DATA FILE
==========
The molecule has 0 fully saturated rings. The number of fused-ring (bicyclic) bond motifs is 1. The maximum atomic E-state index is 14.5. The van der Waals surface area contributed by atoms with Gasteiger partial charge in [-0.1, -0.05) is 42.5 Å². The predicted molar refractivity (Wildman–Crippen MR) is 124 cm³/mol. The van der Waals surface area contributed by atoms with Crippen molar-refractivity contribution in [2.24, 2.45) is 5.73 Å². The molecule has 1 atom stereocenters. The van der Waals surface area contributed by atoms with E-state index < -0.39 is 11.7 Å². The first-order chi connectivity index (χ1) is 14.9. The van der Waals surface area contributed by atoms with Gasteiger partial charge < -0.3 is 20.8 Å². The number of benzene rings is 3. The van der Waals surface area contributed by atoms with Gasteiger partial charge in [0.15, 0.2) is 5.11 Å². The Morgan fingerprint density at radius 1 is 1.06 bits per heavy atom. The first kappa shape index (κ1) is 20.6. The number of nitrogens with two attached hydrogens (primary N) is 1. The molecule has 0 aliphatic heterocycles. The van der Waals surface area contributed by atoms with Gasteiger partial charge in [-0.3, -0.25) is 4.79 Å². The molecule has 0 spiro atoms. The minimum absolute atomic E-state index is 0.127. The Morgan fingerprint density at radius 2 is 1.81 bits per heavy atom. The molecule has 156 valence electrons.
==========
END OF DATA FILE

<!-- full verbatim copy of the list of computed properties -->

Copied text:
The molecule has 0 fully saturated rings. The number of fused-ring (bicyclic) bond motifs is 1. The maximum atomic E-state index is 14.5. The van der Waals surface area contributed by atoms with Gasteiger partial charge in [-0.1, -0.05) is 42.5 Å². The predicted molar refractivity (Wildman–Crippen MR) is 124 cm³/mol. The van der Waals surface area contributed by atoms with Crippen molar-refractivity contribution in [2.24, 2.45) is 5.73 Å². The molecule has 1 atom stereocenters. The van der Waals surface area contributed by atoms with E-state index < -0.39 is 11.7 Å². The first-order chi connectivity index (χ1) is 14.9. The van der Waals surface area contributed by atoms with Gasteiger partial charge < -0.3 is 20.8 Å². The number of benzene rings is 3. The van der Waals surface area contributed by atoms with Gasteiger partial charge in [0.15, 0.2) is 5.11 Å². The Morgan fingerprint density at radius 1 is 1.06 bits per heavy atom. The first kappa shape index (κ1) is 20.6. The number of nitrogens with two attached hydrogens (primary N) is 1. The molecule has 0 aliphatic heterocycles. The van der Waals surface area contributed by atoms with Gasteiger partial charge in [-0.3, -0.25) is 4.79 Å². The molecule has 0 spiro atoms. The minimum absolute atomic E-state index is 0.127. The Morgan fingerprint density at radius 2 is 1.81 bits per heavy atom. The molecule has 156 valence electrons.